At first glance, the blind cave fish is an example of evolution seemingly moving backward.
Over time, a handful of Mexican tetra (Astyanax mexicanus) living at deep depths have gradually lost not only their eyesight, but also their eyes, while their surface-dwelling counterparts have maintained their vision. Dubbed the "blind cave fish", the eyeless creature also lost much of its pigmentation, growing to sport a body of fleshy pink scales.
According to new research out of Sweden's Lund University, however, the blind cave fish's lost vision is actually a major step forward in adapting the fish to its new environment.
Researchers conclude that a highly developed visual system can suck up to 15% of an animal's "total energy budget". For a fish living at deep, dark depths with an irregular food supply, that expenditure simply isn't worth it.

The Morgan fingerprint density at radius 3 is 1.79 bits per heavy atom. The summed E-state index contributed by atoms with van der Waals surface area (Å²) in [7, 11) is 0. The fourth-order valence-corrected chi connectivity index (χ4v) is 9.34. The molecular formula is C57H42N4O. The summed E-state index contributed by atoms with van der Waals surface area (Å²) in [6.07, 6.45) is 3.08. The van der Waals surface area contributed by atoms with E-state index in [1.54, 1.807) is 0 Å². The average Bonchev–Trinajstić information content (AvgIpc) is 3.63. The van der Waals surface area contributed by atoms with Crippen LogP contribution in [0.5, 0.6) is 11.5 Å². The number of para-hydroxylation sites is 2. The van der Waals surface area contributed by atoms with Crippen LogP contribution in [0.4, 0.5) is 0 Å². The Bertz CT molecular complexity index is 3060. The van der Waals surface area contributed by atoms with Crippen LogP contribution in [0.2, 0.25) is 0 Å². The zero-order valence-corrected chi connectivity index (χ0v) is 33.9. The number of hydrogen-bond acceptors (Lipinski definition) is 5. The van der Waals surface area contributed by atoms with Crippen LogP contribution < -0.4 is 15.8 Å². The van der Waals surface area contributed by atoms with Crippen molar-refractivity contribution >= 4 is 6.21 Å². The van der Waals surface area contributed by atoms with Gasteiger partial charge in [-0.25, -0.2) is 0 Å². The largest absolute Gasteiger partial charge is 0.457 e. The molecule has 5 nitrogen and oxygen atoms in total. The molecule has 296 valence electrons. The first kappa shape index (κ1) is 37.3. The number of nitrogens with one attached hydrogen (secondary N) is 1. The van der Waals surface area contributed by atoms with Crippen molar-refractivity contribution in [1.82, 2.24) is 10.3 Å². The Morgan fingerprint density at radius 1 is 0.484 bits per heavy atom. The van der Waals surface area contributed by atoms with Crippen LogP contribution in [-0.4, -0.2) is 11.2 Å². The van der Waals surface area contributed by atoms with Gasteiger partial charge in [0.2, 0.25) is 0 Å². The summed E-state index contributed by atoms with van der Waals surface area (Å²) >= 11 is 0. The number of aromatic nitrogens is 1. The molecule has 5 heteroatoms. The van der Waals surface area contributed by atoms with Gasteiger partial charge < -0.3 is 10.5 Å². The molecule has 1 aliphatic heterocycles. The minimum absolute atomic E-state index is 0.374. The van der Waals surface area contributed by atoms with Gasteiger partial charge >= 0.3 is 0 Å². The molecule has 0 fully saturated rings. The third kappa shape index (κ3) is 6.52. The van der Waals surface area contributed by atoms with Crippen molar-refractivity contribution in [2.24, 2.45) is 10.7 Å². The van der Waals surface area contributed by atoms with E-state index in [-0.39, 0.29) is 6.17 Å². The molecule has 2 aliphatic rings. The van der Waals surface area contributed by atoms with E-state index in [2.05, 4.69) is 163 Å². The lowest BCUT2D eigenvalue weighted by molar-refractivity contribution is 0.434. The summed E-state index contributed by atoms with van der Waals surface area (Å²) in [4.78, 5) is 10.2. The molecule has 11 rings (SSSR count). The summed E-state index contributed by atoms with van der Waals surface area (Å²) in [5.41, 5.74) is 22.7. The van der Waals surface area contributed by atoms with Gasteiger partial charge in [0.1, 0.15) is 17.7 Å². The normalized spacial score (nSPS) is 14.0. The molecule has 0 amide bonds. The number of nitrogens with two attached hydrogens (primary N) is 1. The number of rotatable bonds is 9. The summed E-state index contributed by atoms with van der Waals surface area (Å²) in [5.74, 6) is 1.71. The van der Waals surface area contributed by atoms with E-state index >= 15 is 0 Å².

"This is a tremendously high cost! Over evolution, this morph lost both eyes and visual cortex, without a doubt because of the unsustainable energy cost of maintaining a sensory system that no longer had any significance", study lead author Damian Moran explains in a news release.
Instead, the blind cave fish has come to rely upon a finely tuned sense of smell and a keen sensitivity to changes in water pressure.
Scientists revealed last year that the fish has also ditched its circadian rhythm as an energy-saving measure.
"These cave fish are living in an environment without light, without the circadian presence of food or predators, they've got nothing to get ready for, so it looks like they've just chopped away this increase in anticipation for the day," Plant and Food Research New Zealand scientist Dr. Damian Moran explained when his research was published.
The reduction of traits over time is known as "regressive evolution", according to a 2007 study from New York University.
Article originally appeared on Discovery's Discovrd blog.